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January 2024

Normandin Beaudry Pension Plan Financial Position Index, December 31, 2023

Click here for our index which tracks the Quebec municipal and university sector.

After a significant rise in interest rates in previous quarters, the year ended with slightly lower rates than at the beginning of 2023. Despite the large variation of this key indicator, the financial position of the average pension plan remained relatively stable over the year. This favourable financial position allows many administrators and pension committees to prioritize and implement strategies that benefit their organization.

Going concern financial position

The average pension plan funded ratio, excluding the effect of asset smoothing, is 117% as at December 31, 2023, down 1% in the fourth quarter and down 2% since the beginning of the year.

Note: The illustrated funded ratio excludes the effect of asset smoothing. A plan that uses this mechanism can therefore expect less significant change in its financial position.

Returns were very positive in 2023, especially in the last quarter, in both stock markets and bond markets. Gains in the fourth quarter were offset by an increase in value of pension plan liabilities. During the quarter, bond market interest rates fell by a staggering 1%, which had a downward impact on discount rates.

Furthermore, the decrease in discount rates has increased current service costs significantly during the quarter, but only slightly since the beginning of the year.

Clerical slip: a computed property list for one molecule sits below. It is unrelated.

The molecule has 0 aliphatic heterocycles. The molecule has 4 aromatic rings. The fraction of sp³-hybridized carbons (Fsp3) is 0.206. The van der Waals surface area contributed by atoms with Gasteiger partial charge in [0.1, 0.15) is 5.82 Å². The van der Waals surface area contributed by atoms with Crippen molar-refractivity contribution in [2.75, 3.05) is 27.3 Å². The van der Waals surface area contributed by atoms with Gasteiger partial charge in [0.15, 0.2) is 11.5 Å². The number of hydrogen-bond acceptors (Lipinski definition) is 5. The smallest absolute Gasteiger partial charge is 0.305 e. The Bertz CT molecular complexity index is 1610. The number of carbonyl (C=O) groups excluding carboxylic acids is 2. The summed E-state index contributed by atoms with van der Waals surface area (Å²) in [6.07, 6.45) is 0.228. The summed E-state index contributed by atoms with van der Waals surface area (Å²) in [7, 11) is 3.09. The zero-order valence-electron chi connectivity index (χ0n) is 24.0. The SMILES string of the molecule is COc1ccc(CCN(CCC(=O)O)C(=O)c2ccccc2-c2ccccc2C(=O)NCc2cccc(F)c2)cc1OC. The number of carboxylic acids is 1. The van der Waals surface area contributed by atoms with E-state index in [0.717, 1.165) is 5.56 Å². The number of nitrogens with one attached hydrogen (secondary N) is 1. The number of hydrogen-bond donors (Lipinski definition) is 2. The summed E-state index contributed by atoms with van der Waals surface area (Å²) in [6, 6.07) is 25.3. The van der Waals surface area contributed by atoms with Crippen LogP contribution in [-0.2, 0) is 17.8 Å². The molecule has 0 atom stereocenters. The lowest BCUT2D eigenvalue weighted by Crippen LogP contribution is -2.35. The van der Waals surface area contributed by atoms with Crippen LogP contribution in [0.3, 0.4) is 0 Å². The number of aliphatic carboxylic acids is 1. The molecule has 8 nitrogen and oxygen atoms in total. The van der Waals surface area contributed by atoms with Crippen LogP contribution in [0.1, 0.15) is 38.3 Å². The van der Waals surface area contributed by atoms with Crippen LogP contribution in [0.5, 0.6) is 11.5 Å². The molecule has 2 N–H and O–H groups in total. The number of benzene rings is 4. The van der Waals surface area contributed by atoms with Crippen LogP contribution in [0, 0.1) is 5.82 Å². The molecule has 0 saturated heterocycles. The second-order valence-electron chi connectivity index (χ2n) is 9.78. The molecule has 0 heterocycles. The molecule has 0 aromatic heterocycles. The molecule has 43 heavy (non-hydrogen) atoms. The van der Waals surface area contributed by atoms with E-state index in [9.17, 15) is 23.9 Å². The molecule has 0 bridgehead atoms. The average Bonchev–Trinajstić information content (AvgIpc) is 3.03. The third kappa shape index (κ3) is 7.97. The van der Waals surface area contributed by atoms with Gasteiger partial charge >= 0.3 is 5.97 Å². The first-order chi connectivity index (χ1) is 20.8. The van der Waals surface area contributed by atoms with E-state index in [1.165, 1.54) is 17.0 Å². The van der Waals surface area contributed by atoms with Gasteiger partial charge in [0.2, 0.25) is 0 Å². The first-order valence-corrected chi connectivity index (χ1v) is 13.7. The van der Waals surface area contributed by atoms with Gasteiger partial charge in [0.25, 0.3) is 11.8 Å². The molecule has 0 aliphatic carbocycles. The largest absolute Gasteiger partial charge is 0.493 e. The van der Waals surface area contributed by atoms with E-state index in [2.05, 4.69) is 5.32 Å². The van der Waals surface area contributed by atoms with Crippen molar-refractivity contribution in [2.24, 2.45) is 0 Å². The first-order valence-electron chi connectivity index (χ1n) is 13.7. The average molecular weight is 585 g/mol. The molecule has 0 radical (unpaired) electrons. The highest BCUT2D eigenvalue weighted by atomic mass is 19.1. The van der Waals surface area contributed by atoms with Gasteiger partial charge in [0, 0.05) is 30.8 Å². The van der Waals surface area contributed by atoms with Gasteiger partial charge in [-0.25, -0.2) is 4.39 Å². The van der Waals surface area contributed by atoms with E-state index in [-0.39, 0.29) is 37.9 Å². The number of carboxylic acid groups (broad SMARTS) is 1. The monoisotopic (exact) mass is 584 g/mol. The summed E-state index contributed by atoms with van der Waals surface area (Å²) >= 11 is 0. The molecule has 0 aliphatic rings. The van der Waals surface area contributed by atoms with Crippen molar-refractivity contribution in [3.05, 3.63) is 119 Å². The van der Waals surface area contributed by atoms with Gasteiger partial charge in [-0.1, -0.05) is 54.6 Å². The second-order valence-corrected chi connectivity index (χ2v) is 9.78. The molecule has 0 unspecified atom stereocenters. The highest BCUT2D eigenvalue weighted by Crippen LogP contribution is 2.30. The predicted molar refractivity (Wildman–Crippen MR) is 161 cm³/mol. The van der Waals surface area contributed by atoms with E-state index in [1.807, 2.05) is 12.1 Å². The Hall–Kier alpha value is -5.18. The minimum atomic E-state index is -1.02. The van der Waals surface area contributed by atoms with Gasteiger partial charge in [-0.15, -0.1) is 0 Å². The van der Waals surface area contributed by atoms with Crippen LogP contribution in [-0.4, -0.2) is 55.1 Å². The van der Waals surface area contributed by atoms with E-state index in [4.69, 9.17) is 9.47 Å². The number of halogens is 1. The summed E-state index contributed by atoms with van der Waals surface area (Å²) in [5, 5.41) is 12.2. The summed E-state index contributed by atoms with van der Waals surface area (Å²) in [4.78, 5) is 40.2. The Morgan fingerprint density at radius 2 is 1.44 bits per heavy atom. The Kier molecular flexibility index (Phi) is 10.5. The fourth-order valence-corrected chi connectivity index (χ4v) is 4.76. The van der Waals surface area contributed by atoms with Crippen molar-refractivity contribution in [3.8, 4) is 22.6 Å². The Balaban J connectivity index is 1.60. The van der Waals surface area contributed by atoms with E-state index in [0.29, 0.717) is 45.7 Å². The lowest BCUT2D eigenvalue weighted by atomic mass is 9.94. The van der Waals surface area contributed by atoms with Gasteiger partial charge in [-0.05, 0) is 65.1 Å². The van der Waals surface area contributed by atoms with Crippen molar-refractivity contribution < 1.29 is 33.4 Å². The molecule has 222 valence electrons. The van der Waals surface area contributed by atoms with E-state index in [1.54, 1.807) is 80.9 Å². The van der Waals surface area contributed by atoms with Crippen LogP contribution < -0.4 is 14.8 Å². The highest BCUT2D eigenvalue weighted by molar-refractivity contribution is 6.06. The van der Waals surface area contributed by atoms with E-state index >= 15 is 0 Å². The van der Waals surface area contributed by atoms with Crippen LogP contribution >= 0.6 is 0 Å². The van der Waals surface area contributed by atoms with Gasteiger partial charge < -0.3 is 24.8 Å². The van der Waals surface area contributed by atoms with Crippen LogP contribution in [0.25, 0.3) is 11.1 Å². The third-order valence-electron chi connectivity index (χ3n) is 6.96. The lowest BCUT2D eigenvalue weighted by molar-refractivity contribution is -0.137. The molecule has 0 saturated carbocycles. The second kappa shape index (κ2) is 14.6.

Solvency financial position

The average solvency ratio as at December 31, 2023 is 110%. The ratio is down 1% in the fourth quarter of 2023, but up 3% since the beginning of the year.

The solvency financial position remained relatively stable in the fourth quarter. Similarly to the going concern position, positive returns were offset by the negative impact of lower discount rates. However, part of the impact of the decline in interest rates in December 2023 will only be felt in January 2024 under the rules set out by the Canadian Institute of Actuaries.

Financial market context

On December 6, the Bank of Canada maintained its key rate at 5%, followed by the Federal Reserve on December 13. Bond market interest rates have fallen substantially since their October peak, as financial markets are anticipating significant key rate cuts in 2024. For example, after starting the year in negative territory, the FTSE Canada Long Bond Index generated a return of 14.8% in the final quarter, for a positive return of 9.5% for the year.

Pension plans are currently in good financial shape thanks to the financial markets and an economy that proved resilient despite the events of the past three years: a pandemic, a period of rampant deficits and unprecedented stimulus by governments and central banks, wars in Eastern Europe and the Middle East, a rare period of inflation and rapidly rising interest rates, a downgrade of the U.S. credit rating, disruptive technological and climatic changes, and widespread anticipation of a recession that has yet to materialize, mainly due to a strong job market.